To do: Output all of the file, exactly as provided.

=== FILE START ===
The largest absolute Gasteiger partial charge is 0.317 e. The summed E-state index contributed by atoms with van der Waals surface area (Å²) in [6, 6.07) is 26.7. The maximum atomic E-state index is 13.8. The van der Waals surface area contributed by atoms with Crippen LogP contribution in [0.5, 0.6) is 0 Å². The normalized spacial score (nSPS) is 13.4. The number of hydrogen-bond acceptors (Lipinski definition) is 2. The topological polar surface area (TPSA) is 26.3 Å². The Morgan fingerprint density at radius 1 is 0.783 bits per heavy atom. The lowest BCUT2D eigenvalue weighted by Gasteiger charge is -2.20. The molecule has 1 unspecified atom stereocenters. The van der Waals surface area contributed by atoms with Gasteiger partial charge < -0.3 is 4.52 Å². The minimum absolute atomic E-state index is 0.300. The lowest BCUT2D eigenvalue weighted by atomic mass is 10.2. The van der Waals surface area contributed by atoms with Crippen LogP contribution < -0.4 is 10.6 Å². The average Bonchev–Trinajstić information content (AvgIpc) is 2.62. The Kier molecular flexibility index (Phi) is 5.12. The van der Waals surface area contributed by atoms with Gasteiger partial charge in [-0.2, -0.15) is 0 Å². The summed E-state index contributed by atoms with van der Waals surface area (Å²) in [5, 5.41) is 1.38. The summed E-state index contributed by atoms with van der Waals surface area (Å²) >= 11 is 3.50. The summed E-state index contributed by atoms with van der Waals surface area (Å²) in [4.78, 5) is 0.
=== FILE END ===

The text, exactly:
The largest absolute Gasteiger partial charge is 0.317 e. The summed E-state index contributed by atoms with van der Waals surface area (Å²) in [6, 6.07) is 26.7. The maximum atomic E-state index is 13.8. The van der Waals surface area contributed by atoms with Crippen LogP contribution in [0.5, 0.6) is 0 Å². The normalized spacial score (nSPS) is 13.4. The number of hydrogen-bond acceptors (Lipinski definition) is 2. The topological polar surface area (TPSA) is 26.3 Å². The Morgan fingerprint density at radius 1 is 0.783 bits per heavy atom. The lowest BCUT2D eigenvalue weighted by Gasteiger charge is -2.20. The molecule has 1 unspecified atom stereocenters. The van der Waals surface area contributed by atoms with Gasteiger partial charge < -0.3 is 4.52 Å². The minimum absolute atomic E-state index is 0.300. The lowest BCUT2D eigenvalue weighted by atomic mass is 10.2. The van der Waals surface area contributed by atoms with Crippen LogP contribution < -0.4 is 10.6 Å². The average Bonchev–Trinajstić information content (AvgIpc) is 2.62. The Kier molecular flexibility index (Phi) is 5.12. The van der Waals surface area contributed by atoms with Gasteiger partial charge in [-0.2, -0.15) is 0 Å². The summed E-state index contributed by atoms with van der Waals surface area (Å²) in [5, 5.41) is 1.38. The summed E-state index contributed by atoms with van der Waals surface area (Å²) >= 11 is 3.50. The summed E-state index contributed by atoms with van der Waals surface area (Å²) in [4.78, 5) is 0.